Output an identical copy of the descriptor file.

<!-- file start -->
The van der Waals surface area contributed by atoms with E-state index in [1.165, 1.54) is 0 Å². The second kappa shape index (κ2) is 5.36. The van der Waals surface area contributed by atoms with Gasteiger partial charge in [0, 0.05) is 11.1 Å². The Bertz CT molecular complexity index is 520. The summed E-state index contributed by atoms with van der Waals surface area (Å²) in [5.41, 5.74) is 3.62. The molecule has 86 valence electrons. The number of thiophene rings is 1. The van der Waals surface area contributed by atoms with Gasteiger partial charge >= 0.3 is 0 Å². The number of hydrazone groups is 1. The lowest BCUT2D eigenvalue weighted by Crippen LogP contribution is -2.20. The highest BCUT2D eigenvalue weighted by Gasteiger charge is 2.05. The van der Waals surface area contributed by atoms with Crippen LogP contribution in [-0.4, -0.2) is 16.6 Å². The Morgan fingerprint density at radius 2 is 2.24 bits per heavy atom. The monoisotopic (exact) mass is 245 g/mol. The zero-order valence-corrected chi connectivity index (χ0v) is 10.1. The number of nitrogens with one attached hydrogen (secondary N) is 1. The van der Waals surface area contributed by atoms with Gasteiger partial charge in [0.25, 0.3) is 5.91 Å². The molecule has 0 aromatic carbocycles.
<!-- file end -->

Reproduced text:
The van der Waals surface area contributed by atoms with E-state index in [1.165, 1.54) is 0 Å². The second kappa shape index (κ2) is 5.36. The van der Waals surface area contributed by atoms with Gasteiger partial charge in [0, 0.05) is 11.1 Å². The Bertz CT molecular complexity index is 520. The summed E-state index contributed by atoms with van der Waals surface area (Å²) in [5.41, 5.74) is 3.62. The molecule has 86 valence electrons. The number of thiophene rings is 1. The van der Waals surface area contributed by atoms with Gasteiger partial charge >= 0.3 is 0 Å². The number of hydrazone groups is 1. The lowest BCUT2D eigenvalue weighted by Crippen LogP contribution is -2.20. The highest BCUT2D eigenvalue weighted by Gasteiger charge is 2.05. The van der Waals surface area contributed by atoms with Crippen LogP contribution in [-0.4, -0.2) is 16.6 Å². The Morgan fingerprint density at radius 2 is 2.24 bits per heavy atom. The monoisotopic (exact) mass is 245 g/mol. The zero-order valence-corrected chi connectivity index (χ0v) is 10.1. The number of nitrogens with one attached hydrogen (secondary N) is 1. The van der Waals surface area contributed by atoms with Gasteiger partial charge in [0.25, 0.3) is 5.91 Å². The molecule has 0 aromatic carbocycles.